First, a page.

I can just imagine the producer(s) at CNBC huddling with the staff to discuss how to capitalize on GM's troubles....."and let's have Phil do some pieces on how they should get out of this mess. After all, he's our auto guy....."

If only it were that simple. Lebeau basically stands in Toyota factories and solemnly intones that GM should "be more like Toyota, which is doing GREAT!" He must know that what he is saying sounds superficial and silly. How can one lightweight, on air sector reporter really suggest that he can deliver the solution for GM in a few 3-minute blurbs?

Suffice to say, some consulting firms will be booking millions in fees before GM bites the dust, or staggers into some semblance of life as a much-shrunken vehicle assembler. It's not going to be because Rick Wagoner was watching CNBC this week.

I think it's pretty embarrassing for CNBC. It suggests that they aim so low in order to reach their audience's level of comprehension. Or, they simply are filling up air time because they have nothing better to offer. The truth is probably somewhere in between.

Either way, I think GM needs more than a news reporter telling them to make better cars with more cool features and fewer defects.

Sunday, April 09, 2006

Overpaid CEOs: Does It Really Matter?

Once again, the issue of CEO compensation is in the headlines. I wrote a piece on this topic here a few months ago. My feelings and thoughts have not changed. However, they have gotten a little more nuanced.

Rather than rewrite what you can read by following the link in the first paragraph, let me address a few aspects of the public outcry over this topic.

First, I do not think it is an appropriate matter for any type of legislative or governmental interference. These are publicly-held companies, with boards of directors and bylaws governing their behavior. The companies in question have stock listed on exchanges where a shareholder may easily dispose of his stake in the firm, if he dislikes the way the firm is managed or directed.

Second, I think this issues is moot for any firm whose total return performance has consistently exceeded or is exceeding the S&P500 index return for a period of five years. When a CEO delivers the goods, who cares how much he was paid? This type of performance is so rare that, if a CEO actually enriches his shareholders, continually, at an above-market rate, those shareholders should be thrilled to pay that CEO very handsomely.

Third, the "issue," as it exists, exists only for those companies whose total returns are either consistently below the index for 5 years or so, or inconsistenly not much different than the index. Simply put, why should anyone pay excessive amounts of compensation for the right to hold a single stock, with its attendant concentration risk, and earn no more than the market return?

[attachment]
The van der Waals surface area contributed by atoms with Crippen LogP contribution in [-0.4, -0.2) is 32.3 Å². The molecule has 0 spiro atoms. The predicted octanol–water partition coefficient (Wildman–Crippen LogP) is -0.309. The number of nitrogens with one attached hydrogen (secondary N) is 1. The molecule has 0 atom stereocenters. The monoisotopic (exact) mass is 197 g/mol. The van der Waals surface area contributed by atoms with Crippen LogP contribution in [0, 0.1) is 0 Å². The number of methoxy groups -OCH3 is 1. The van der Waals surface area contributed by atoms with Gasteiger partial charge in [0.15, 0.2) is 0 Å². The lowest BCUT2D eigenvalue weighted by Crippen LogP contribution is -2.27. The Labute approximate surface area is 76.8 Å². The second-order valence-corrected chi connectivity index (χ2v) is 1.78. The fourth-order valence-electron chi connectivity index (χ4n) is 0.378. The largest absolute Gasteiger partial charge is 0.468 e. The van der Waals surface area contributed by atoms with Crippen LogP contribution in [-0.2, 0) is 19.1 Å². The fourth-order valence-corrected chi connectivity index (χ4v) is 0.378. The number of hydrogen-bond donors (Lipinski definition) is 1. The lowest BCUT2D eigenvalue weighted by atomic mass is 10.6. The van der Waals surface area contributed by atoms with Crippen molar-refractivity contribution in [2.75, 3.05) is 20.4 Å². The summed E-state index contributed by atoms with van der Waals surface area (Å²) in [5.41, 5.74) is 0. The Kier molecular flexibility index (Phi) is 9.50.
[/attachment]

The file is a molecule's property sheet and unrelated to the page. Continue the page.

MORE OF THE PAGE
But, even here, the culprits are not the CEO. No, the culprits are the board members- particularly the compensation committe members. These snoozing guardians of the corporate treasuries abet the "excessive CEO compensation crisis" by failing to set realistic and appropriate corporate total return requirements for the CEO to achieve in order to enrich himself. For more details, see my post on Jeff Immelt, the overpaid, underperforming CEO of GE.

Realistically, pragmatically, what is the average shareholder to do? Or even, for that matter, the average institutional fund manager to do? As I wrote on a related topic recently, it baffles me why any investor honestly thinks s/he can affect the behavior of a large corporation in which s/he owns shares. Or why s/he should even try. Does it not make more sense to simply sell shares of a poorly-run company, and buy shares of one whose performance, or prospective performance, you prefer?

Thus, my "final" answer is, I think the spotlight being shone on these overpaid loser CEOs is great. The Wall Street Journal's "CEO Compensation" section in yesterday's issue is about as good as it gets. Provide sunshine, full information, and let shareholders make their choice with their investment dollars.

After all, we want free, liquid, fully-informed markets and investors, right? Why should anyone be doing anything but applying the "disinfectant" of fully-disclosed performance and compensation information for the benefit of investors?

Followed to its logical conclusion, I suppose, in a perfect world, a company like, say, GE, which consistently overpays its CEO for poor performance, would see investors head for the exits, and its stock price and total return plunge. Then, ideally, that CEO would be dismissed, a la my prior post guidelines. And if the new CEO got things back on track, s/he would be amply rewarded, and investors would return to hold a consistently-superior performing stock.

So I stand by my earlier recommendations: handsomely reward performers, and fire the already-wealthy underperformers. Pay all the CEOs with less cash and more stock. Make them wealthy by leading a company to consistently-superior total return performance, and nothing less.